Welcome to the Dr. McCleery Lobo Wolves Digital Archive!

Dr. E. H. McCleery with one of his lobo wolves in Kane, PADr. Edward Heber McCleery of Kane, Pennsylvania is known for saving the last of the western United States wolves - which he called "lobo wolves" - from extinction.

In the early 1900s, the United States and Canadian governments hired expert hunters to exterminate wolves from the American wilderness to protect livestock. Dr. E. H. McCleery, a physician with a love of wildlife and a fascination with wolves, wrote to the U.S. Biological Survey and offered to pay for wolf pups to be shipped to him rather than killed. Between 1921 and 1930, he purchased more than 20 live wolves through the United States and Canadian governments, zoos, and dealers.

Dr. McCleery's wolves came from the Rocky Mountains and Great Plains, and were scientifically named Canis lupus nubilus. Dr. McCleery called these wolves "lobo wolves" ("lobo" is Spanish for "wolf") or "buffalo wolves" (their natural prey was the American bison). In 1930, the U.S. Biological Survey informed Dr. McCleery that his wolves were the last of the western United States wolf. The rest had been successfully exterminated.

A lobo wolf at Dr. McCleery's wolf park along Route 6 between Kane and Mt. Jewett, PA

Dr. McCleery built pens for his lobo wolves in his expansive backyard in Kane, Pennsylvania and bred them, intending to keep the subspecies bloodline pure. Many of his wolves were offspring of notorious "outlaw wolves" - especially intelligent animals which eluded hunters longer than any other members of their species - such as Old Snowdrift and Lady Snowdrift, the Custer Wolf, and Old Three Toes.

The story of the small town physician who owned a tame pack of wolves spread quickly across the nation, often appearing in newsreels at theaters around the world, and his "wolf farm" became a popular tourist destination. In 1929 Dr. McCleery moved his lobo wolves to a larger and more accessible location along Route 6 between Kane and Mt. Jewett where the pack - which fluctuated between 20 and 100 wolves at any given time - brought thousands of visitors to the area for several decades. In 1930 he also established a secondary wolf park between Gap and Coatesville, Pennsylvania, but the venture failed by the end of 1931 and Dr. McCleery focused solely on his Kane wolf park from then on.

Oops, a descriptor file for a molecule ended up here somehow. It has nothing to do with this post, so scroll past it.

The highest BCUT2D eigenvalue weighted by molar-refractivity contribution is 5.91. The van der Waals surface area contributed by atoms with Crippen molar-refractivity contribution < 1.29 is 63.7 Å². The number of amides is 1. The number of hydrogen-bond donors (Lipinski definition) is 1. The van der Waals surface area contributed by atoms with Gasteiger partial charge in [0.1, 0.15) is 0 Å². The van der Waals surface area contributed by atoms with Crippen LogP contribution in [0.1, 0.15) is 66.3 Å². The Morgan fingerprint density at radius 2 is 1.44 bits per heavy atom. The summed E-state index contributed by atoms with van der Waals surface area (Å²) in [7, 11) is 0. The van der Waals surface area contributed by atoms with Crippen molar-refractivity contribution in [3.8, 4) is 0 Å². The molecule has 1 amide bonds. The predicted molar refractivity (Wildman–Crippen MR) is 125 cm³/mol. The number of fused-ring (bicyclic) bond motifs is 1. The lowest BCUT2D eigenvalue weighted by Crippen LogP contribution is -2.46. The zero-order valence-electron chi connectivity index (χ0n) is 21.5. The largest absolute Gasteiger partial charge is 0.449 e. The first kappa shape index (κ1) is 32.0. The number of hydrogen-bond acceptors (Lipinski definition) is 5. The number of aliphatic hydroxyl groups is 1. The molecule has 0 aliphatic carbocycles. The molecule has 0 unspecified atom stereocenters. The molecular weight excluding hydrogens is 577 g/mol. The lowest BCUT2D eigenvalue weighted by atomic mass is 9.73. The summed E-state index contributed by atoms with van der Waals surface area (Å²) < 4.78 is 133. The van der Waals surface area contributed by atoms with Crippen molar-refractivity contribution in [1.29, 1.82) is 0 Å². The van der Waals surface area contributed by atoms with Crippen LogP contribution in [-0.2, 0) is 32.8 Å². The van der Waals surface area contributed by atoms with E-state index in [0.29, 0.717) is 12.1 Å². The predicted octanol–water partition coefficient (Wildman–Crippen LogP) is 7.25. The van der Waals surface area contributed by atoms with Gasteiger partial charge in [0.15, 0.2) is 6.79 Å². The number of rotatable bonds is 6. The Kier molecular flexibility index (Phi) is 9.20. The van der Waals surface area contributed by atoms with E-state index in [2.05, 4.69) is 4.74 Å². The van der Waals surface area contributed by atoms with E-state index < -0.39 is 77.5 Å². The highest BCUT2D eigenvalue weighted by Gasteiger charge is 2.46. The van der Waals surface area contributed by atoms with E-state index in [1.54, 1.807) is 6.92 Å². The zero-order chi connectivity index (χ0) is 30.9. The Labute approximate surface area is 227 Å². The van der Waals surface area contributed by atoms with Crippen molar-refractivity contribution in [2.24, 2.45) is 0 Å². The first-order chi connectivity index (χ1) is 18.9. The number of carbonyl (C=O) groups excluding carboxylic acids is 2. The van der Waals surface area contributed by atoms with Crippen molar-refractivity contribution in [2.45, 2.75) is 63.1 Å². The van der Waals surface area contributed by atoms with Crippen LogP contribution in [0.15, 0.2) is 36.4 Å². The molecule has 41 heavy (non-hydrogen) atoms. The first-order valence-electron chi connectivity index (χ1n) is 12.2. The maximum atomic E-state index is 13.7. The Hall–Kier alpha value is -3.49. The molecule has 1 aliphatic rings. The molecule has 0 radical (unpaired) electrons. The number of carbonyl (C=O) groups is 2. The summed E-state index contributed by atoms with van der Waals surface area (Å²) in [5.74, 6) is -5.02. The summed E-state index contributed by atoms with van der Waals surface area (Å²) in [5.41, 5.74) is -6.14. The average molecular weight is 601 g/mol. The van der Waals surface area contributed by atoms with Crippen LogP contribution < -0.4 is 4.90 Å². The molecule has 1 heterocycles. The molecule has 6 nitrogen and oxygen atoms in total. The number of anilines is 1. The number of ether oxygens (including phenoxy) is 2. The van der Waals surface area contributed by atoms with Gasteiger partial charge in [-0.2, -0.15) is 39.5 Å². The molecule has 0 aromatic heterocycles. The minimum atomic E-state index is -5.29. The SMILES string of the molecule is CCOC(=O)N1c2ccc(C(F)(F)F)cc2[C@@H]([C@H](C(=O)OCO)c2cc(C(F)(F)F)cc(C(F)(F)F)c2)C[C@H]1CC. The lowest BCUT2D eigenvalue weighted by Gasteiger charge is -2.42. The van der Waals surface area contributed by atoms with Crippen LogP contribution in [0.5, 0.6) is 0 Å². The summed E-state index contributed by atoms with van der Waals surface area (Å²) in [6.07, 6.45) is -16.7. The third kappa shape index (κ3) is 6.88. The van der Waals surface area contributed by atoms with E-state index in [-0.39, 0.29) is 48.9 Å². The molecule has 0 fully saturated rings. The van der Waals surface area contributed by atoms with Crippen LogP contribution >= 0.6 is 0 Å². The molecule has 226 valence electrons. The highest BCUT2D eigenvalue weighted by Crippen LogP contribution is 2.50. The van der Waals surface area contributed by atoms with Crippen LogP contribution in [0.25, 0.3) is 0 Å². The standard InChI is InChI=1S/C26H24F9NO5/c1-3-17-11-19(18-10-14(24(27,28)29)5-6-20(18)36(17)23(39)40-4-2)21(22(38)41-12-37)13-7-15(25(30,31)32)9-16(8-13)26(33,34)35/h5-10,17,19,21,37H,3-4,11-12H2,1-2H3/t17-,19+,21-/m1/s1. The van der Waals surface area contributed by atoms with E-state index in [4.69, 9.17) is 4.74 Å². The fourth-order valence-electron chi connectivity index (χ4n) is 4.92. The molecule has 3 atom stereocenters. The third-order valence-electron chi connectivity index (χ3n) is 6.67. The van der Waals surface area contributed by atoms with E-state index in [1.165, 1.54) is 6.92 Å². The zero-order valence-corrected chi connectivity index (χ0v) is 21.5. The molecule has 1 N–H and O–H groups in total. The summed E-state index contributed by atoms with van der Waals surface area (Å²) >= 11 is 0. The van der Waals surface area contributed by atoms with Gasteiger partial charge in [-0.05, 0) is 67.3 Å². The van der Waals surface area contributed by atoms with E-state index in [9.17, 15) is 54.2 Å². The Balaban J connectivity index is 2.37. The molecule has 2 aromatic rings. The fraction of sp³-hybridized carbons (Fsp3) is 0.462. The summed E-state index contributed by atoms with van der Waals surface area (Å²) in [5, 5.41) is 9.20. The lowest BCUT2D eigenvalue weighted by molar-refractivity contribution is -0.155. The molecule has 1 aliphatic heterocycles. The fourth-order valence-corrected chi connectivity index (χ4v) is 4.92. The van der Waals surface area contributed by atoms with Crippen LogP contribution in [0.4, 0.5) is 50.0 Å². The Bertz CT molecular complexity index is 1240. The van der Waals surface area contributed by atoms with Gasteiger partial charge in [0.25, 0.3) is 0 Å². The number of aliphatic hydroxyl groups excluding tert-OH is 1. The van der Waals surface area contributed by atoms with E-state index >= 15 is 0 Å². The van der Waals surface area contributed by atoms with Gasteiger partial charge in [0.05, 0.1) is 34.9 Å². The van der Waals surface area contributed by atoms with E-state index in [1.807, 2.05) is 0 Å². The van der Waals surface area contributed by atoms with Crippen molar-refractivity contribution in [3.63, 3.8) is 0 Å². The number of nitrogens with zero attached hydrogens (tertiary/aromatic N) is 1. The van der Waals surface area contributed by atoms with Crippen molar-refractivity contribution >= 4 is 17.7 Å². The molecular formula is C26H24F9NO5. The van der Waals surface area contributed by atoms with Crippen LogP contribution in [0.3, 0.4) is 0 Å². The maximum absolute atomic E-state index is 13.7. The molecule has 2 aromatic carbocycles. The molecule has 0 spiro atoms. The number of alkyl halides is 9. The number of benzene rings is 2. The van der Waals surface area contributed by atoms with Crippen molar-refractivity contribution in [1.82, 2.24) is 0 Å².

Dr. McCleery kept several subspecies of wolves including Mexican, arctic, and Alaskan timber wolves, and even the occasional wolf-dog hybrid, but the lobo wolves were always his main focus. Over the years, he also added other animals to his park including mountain lions, owls, coyotes, a lynx, and an eagle.

A lobo wolf at Dr. McCleery's wolf park along Route 6 between Kane and Mt. Jewett, PA

In 1962, after many years of worrying about the lobo wolves' future, Dr. McCleery (at the age of 94) sold his wolf pack to Jack Lynch and his wife Marjorie Lynch. Three months later on May 23, 1962 Dr. McCleery passed away.

Jack and Marjorie Lynch carried on Dr. McCleery's work and in 1972 moved the wolves to Gardiner, Washington where they named the new park "Loboland USA" and later the "Pacific Wolf Preserve." In 1979, the Lynches closed the park to the public, preferring to focus on the wolves' care rather than exhibiting them.

In 1980 Jack Lynch and his new partner Mary Wheeler moved the wolves to a private sanctuary in Emigrant, Montana, the lobo wolves' natural habitat. Jack passed away in July 2006. In 2008, Mary moved the wolves to a new location in Bridger, Montana. Mary passed away in March 2016. Her son and his wife, Ed and Terry Wheeler, took care of the wolves for two years before finding them permanent caretakers with Wolf Haven, the organization that currently maintains and cares for the wolves at their Bridger, Montana location.